- Includes support services that are delivered to the applicant under a different funding
- can be delivered under other – more appropriate – programs such as education or health
NDIS Funding Packages
The NDIS funding packages are divided into three distinct categories that cover different areas of support.
The Core package assists with everyday tasks. It includes transport, community and social participation, etc. The Capital package includes equipment that could help with the applicant’s disability. It includes assistive technology and home modifications that can accommodate the needs of disabled individuals. Finally, the Capacity Building package includes therapies and skills that help improve the applicant’s independence. It will include improved living arrangements, support coordination, improved daily skills, education and training, skills to seek relevant jobs, etc. This support package exclusively focuses on skills that allow the applicant to resume daily activities and move towards an independent life.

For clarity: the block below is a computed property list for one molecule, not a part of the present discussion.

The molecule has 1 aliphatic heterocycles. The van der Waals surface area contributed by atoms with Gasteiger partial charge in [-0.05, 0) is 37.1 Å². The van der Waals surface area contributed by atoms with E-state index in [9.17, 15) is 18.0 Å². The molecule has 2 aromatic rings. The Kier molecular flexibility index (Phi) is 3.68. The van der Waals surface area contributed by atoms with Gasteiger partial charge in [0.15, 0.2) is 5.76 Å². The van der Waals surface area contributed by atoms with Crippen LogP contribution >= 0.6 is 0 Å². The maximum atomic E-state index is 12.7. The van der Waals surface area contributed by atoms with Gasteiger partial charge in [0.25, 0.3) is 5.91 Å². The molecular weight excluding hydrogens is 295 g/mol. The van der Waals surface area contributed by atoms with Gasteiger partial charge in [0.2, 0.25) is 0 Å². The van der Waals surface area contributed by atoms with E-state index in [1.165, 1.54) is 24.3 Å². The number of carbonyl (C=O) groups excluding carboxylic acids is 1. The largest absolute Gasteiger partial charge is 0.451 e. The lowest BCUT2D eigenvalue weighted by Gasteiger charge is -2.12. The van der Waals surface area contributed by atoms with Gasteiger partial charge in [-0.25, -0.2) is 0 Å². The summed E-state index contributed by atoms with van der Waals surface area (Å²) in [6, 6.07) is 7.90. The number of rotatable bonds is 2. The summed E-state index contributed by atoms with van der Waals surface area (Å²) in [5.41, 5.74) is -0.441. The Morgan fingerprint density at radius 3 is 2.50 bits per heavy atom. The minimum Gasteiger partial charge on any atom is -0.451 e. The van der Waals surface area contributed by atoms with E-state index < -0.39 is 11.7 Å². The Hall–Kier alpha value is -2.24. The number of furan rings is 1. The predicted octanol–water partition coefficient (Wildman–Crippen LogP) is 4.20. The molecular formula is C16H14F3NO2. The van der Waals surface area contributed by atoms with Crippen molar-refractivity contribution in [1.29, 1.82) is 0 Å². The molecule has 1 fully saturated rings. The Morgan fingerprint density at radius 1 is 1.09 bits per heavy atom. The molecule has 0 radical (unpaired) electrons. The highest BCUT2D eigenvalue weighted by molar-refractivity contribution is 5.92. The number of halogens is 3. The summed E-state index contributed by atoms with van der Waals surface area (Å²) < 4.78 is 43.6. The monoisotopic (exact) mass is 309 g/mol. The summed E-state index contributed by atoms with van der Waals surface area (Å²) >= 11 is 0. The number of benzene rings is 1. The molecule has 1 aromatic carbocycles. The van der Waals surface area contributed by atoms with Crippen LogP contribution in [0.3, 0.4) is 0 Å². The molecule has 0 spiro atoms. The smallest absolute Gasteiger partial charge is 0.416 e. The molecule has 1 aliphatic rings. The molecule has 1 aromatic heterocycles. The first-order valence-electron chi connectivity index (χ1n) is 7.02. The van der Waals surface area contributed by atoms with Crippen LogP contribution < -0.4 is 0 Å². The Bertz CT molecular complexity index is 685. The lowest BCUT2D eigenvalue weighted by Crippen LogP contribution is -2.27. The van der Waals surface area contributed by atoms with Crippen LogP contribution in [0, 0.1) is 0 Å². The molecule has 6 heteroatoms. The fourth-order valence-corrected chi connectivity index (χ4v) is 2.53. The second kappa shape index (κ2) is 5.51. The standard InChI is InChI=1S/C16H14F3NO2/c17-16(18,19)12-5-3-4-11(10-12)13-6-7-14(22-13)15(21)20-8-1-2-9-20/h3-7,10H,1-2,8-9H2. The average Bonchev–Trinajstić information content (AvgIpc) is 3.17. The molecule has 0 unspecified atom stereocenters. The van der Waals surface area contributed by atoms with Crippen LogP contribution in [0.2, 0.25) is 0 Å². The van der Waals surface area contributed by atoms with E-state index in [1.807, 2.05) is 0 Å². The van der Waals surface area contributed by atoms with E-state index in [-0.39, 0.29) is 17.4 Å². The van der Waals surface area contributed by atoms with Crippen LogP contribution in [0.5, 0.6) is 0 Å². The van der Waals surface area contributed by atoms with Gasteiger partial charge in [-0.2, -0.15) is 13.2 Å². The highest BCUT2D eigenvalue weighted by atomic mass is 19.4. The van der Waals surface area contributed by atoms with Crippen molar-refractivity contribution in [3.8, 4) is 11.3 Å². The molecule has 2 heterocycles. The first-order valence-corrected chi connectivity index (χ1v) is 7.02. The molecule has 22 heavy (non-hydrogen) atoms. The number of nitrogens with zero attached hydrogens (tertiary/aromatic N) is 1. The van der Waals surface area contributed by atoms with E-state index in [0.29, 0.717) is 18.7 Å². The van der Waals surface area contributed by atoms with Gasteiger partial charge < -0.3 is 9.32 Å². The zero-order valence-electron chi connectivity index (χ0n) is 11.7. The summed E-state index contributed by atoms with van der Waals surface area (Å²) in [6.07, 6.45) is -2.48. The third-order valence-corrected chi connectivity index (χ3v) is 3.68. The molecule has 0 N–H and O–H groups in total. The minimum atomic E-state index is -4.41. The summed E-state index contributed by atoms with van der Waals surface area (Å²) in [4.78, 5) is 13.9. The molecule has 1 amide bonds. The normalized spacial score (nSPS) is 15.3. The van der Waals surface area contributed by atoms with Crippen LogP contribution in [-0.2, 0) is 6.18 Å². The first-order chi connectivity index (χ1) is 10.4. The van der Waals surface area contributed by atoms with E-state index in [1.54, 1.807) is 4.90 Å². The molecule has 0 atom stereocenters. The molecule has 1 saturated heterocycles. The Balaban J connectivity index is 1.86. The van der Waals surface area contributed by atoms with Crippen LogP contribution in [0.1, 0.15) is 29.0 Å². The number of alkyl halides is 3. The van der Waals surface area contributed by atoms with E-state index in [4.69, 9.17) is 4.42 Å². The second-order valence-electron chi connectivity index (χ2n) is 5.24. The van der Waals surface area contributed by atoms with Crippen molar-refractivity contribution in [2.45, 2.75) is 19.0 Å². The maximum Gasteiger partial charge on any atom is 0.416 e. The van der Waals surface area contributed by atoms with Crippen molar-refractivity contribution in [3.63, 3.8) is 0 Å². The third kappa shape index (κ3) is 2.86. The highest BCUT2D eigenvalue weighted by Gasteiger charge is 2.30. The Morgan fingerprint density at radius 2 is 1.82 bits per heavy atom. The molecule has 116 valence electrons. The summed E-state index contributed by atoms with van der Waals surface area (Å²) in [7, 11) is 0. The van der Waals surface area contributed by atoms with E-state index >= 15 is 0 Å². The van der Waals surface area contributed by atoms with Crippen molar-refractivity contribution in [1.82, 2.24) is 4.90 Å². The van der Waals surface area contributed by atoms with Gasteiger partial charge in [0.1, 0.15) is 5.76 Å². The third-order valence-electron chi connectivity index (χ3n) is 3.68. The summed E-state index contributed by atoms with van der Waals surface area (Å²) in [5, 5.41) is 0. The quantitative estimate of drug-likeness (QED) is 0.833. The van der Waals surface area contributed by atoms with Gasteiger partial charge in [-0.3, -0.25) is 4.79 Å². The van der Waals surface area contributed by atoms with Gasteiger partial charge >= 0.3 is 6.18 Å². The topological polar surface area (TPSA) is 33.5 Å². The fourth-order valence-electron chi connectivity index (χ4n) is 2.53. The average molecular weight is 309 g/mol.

The budget for your funding includes financial and other support services relevant to your goals and plan. You can either be funded for one support package, two, or even three. It entirely depends on your personal goals.
A ten-year-old autistic child will likely end up in the Capacity Building plan that helps fund different therapies to develop new skills. However, an adult with a permanent physical disability is more likely to end up in the Core Support plan to receive funding that helps with everyday tasks.